At the same time yield spreads are widening between the core and periphery nations, sovereign debt credit default swaps (CDS), which are a measure of the risk of default, are reaching elevated levels for the peripheral-EU. Tuesday saw Ireland ’s 5-year CDS reach record highs of roughly 382bps. It is also of note that Greece , Portugal , and Spain 5-year CDS have all increased this past week. The heightened CDS are not a factor of new sovereign issues but rather a reminder that fears continue to lurk under the surface.

The elevated yield differentials and CDS should keep the euro under pressure in the week ahead. EUR/USD has consolidated over the past few days, confined to a tight range that is supported by its 100-day sma and capped by resistance in its 21-day sma. While the bias is to the downside we would note the risks to the upside as a potential bull flag consolidation pattern is also evident. Key support levels are the 100-day sma and 23.6% retracement level of the move from the November 2009 highs to June 2010 lows which converge around 1.2650. Below here is likely to see to the 1.2400-1.2430 area which is the bull flag support and 61.8% retracement of the rally from June lows. The 21-day sma and Kijun line come in around 1.2750-80 to provide immediate resistance for EUR/USD. Above here may see to bull flag resistance around 1.2850 and then to the daily Ichimoku cloud top around 1.3030.

Democratic Party of Japan ’s Election and the JPY
Naoto Kan will be faced by Ichiro Ozawa on September 14th in the DPJ presidential election. Since the Democratic Party currently controls the government in Japan , the Prime Minister title is also on the line. Just a few weeks ago Kan led dramatically in the polls, however recent polling suggest Ozawa is right on his tail. Of the 411 DPJ Diet members, Ozawa has backing from 171 while Kan has support from 168; however they only make up roughly two-thirds of the vote. The remaining votes come from local assembly members, rank and file party members and registered DPJ supporters, where it’s believed Kan will receive 60 to 70 percent of the vote. Therefore, the remaining 72 undecided DPJ diet members have come into focus and likely will determine the outcome in the election. While it is unlikely either member’s election will have a dramatic effect on the Yen, it should be noted that Ozawa has been far more vocal in stating the need for intervention and greater economic simulative measures.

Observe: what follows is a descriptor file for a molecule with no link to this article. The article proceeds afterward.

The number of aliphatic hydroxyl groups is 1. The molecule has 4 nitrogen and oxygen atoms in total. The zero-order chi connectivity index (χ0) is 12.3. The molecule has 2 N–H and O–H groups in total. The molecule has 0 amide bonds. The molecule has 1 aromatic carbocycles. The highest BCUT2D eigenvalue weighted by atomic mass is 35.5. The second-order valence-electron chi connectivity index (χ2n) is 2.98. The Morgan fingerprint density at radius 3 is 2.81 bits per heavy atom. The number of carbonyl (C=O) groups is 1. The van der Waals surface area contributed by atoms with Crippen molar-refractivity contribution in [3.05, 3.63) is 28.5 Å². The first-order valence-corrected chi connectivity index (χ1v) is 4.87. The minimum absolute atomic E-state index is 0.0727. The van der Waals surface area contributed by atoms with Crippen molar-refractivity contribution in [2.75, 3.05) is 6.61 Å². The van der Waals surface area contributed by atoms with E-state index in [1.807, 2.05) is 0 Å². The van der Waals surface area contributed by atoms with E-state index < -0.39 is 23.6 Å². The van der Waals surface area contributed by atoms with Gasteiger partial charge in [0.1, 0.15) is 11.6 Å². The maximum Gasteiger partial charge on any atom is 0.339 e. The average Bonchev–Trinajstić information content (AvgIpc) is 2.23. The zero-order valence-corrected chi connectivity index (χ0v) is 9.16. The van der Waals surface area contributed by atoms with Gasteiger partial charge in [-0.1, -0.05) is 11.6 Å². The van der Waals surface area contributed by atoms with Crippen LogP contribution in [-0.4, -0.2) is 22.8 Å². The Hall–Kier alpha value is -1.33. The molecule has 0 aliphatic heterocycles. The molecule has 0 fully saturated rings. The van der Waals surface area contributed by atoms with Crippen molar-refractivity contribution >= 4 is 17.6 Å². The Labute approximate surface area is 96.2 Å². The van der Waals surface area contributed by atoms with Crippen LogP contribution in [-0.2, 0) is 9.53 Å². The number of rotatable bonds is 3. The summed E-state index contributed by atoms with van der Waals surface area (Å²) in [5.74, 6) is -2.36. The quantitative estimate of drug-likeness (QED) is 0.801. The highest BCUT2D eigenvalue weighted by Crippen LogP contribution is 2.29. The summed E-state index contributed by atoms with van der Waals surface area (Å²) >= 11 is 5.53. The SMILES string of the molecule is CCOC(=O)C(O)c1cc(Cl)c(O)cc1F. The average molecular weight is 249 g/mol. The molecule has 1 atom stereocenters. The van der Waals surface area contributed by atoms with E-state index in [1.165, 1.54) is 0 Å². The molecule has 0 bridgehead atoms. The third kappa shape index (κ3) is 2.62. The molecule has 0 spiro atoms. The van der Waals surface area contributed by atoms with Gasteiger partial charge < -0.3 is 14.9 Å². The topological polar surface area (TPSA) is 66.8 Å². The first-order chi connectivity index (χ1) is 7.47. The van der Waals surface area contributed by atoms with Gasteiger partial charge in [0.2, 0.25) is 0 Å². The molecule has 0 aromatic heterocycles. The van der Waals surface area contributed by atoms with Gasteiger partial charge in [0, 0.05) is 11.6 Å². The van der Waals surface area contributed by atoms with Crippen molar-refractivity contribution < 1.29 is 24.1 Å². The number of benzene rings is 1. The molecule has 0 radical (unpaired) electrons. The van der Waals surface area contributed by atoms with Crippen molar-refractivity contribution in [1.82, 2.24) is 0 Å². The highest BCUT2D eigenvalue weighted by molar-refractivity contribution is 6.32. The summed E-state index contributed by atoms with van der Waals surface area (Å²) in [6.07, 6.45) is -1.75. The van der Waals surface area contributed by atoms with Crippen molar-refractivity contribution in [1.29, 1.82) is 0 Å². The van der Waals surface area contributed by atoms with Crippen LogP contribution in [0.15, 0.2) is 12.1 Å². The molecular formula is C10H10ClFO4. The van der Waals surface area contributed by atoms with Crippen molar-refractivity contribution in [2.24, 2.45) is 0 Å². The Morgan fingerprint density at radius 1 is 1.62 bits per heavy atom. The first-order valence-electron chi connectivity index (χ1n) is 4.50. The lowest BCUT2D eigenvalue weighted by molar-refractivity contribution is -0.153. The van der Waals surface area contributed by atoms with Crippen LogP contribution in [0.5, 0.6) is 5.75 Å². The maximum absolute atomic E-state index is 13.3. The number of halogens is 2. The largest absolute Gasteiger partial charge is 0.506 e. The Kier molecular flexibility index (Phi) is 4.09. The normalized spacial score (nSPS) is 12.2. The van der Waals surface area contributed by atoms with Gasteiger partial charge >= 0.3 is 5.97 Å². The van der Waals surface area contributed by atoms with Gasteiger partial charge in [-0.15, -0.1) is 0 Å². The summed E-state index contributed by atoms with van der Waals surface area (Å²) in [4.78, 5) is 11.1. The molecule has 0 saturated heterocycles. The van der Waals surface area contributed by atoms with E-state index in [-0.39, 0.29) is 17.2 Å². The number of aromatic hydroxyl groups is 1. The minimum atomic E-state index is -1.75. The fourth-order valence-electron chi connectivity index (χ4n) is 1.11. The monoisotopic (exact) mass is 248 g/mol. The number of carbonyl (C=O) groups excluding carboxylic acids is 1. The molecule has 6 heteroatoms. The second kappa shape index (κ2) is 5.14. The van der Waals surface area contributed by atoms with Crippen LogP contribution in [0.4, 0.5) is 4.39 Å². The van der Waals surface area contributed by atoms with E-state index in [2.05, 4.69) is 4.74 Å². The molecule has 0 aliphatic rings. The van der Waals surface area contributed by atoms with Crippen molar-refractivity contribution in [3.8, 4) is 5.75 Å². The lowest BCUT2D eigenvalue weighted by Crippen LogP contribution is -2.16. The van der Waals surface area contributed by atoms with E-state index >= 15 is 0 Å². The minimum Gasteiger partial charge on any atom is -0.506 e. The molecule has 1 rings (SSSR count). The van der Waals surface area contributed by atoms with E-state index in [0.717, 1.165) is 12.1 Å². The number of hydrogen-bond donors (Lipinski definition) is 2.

Additionally, the strength of the JPY has recently driven some of Japan ’s largest exporters, like Toyota and Nissan, into further investments in production facilities offshore in order to protect their profits. This will likely garner attention from the MOF and create additional pressure on the BOJ/MOF to react more aggressively to address the appreciating yen. At this stage it appears only unilateral intervention is on the table to halt the yen’s strength. If this is the case, it’s hard to see how it will accomplish anything more than give Japanese exporters and large international investors, like China , another opportunity to aggressively purchase the Yen at better levels. Any way you want to slice it, excluding some form of coordinated intervention between the BOJ, FED, ECB, etc., the path of least resistance for JPY pairs remains to the downside over the coming weeks; USD/JPY to continue to fresh 15-year lows below 83.30/35, EUR/JPY to the test 8-year low near 105.45 and GBP/JPY to try the May 2010 lows around 126.75/80.

Key data and events to watch next week
The economic data for the U.S. kicks off the week on Monday with the monthly budget statement for August. Set for release on Tuesday is August retails sales, September IBD/TIPP economic optimism, and business inventories figures for July. Wednesday sees August import price index, September Empire Manufacturing, as well and industrial production and capacity utilization for the month of August. On deck for Thursday is August PPI numbers, weekly jobless claims, 2Q current account balance, TIC Flows data for July and the September Philadelphia Fed Index. Friday rounds out the week with August CPI numbers and the preliminary University of Michigan Confidence survey results for September.